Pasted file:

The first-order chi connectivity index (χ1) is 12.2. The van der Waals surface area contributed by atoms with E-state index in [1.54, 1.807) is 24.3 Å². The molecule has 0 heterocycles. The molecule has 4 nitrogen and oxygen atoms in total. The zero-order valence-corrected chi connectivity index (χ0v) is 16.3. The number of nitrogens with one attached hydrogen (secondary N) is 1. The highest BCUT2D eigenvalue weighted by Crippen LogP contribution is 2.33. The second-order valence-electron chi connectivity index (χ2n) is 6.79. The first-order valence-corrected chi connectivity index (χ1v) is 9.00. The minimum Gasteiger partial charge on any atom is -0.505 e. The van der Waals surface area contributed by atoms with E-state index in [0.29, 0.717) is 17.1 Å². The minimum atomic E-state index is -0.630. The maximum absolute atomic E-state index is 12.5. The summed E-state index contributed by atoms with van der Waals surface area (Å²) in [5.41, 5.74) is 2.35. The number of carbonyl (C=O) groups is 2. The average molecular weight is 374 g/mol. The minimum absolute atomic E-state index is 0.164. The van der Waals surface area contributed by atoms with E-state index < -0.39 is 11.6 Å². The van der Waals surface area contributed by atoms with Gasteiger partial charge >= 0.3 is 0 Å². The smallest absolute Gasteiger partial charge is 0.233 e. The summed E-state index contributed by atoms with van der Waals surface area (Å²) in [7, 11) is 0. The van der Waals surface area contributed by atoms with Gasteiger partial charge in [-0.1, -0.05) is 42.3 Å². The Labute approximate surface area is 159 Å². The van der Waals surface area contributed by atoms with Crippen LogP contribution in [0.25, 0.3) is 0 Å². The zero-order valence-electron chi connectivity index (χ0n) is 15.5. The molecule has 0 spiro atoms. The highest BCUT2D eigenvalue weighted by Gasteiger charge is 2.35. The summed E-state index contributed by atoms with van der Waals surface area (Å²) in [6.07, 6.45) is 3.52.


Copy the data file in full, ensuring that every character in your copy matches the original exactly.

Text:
The first-order chi connectivity index (χ1) is 12.2. The van der Waals surface area contributed by atoms with E-state index in [1.54, 1.807) is 24.3 Å². The molecule has 0 heterocycles. The molecule has 4 nitrogen and oxygen atoms in total. The zero-order valence-corrected chi connectivity index (χ0v) is 16.3. The number of nitrogens with one attached hydrogen (secondary N) is 1. The highest BCUT2D eigenvalue weighted by Crippen LogP contribution is 2.33. The second-order valence-electron chi connectivity index (χ2n) is 6.79. The first-order valence-corrected chi connectivity index (χ1v) is 9.00. The minimum Gasteiger partial charge on any atom is -0.505 e. The van der Waals surface area contributed by atoms with E-state index in [0.29, 0.717) is 17.1 Å². The minimum atomic E-state index is -0.630. The maximum absolute atomic E-state index is 12.5. The summed E-state index contributed by atoms with van der Waals surface area (Å²) in [5.41, 5.74) is 2.35. The number of carbonyl (C=O) groups is 2. The average molecular weight is 374 g/mol. The minimum absolute atomic E-state index is 0.164. The van der Waals surface area contributed by atoms with E-state index < -0.39 is 11.6 Å². The van der Waals surface area contributed by atoms with Gasteiger partial charge >= 0.3 is 0 Å². The smallest absolute Gasteiger partial charge is 0.233 e. The summed E-state index contributed by atoms with van der Waals surface area (Å²) in [7, 11) is 0. The van der Waals surface area contributed by atoms with Gasteiger partial charge in [-0.1, -0.05) is 42.3 Å². The Labute approximate surface area is 159 Å². The van der Waals surface area contributed by atoms with Crippen LogP contribution in [0.25, 0.3) is 0 Å². The zero-order valence-electron chi connectivity index (χ0n) is 15.5. The molecule has 0 spiro atoms. The highest BCUT2D eigenvalue weighted by Gasteiger charge is 2.35. The summed E-state index contributed by atoms with van der Waals surface area (Å²) in [6.07, 6.45) is 3.52.